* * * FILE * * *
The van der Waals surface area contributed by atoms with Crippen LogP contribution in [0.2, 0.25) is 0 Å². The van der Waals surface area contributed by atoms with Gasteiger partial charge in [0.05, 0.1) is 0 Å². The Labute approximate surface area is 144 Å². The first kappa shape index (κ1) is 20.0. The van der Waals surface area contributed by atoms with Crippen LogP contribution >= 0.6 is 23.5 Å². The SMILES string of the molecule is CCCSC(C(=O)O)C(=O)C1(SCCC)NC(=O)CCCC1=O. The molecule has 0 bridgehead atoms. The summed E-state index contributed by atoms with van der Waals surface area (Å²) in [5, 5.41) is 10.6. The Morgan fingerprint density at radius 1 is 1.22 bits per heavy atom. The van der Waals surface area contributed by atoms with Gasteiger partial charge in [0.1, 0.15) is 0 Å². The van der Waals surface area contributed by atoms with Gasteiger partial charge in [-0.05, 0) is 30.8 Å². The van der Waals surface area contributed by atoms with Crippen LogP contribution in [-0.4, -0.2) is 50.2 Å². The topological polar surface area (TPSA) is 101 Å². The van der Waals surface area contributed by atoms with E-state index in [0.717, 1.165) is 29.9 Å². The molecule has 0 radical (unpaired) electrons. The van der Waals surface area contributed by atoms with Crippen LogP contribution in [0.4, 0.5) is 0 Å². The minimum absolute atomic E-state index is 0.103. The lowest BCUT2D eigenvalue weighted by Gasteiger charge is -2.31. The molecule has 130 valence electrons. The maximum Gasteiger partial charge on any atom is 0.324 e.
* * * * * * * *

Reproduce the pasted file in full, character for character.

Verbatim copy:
The van der Waals surface area contributed by atoms with Crippen LogP contribution in [0.2, 0.25) is 0 Å². The van der Waals surface area contributed by atoms with Gasteiger partial charge in [0.05, 0.1) is 0 Å². The Labute approximate surface area is 144 Å². The first kappa shape index (κ1) is 20.0. The van der Waals surface area contributed by atoms with Crippen LogP contribution >= 0.6 is 23.5 Å². The SMILES string of the molecule is CCCSC(C(=O)O)C(=O)C1(SCCC)NC(=O)CCCC1=O. The molecule has 0 bridgehead atoms. The summed E-state index contributed by atoms with van der Waals surface area (Å²) in [5, 5.41) is 10.6. The Morgan fingerprint density at radius 1 is 1.22 bits per heavy atom. The van der Waals surface area contributed by atoms with Gasteiger partial charge in [0.1, 0.15) is 0 Å². The van der Waals surface area contributed by atoms with Gasteiger partial charge in [-0.05, 0) is 30.8 Å². The van der Waals surface area contributed by atoms with Crippen LogP contribution in [-0.4, -0.2) is 50.2 Å². The topological polar surface area (TPSA) is 101 Å². The van der Waals surface area contributed by atoms with E-state index in [0.717, 1.165) is 29.9 Å². The molecule has 0 radical (unpaired) electrons. The van der Waals surface area contributed by atoms with Crippen LogP contribution in [0.4, 0.5) is 0 Å². The minimum absolute atomic E-state index is 0.103. The lowest BCUT2D eigenvalue weighted by Gasteiger charge is -2.31. The molecule has 130 valence electrons. The maximum Gasteiger partial charge on any atom is 0.324 e.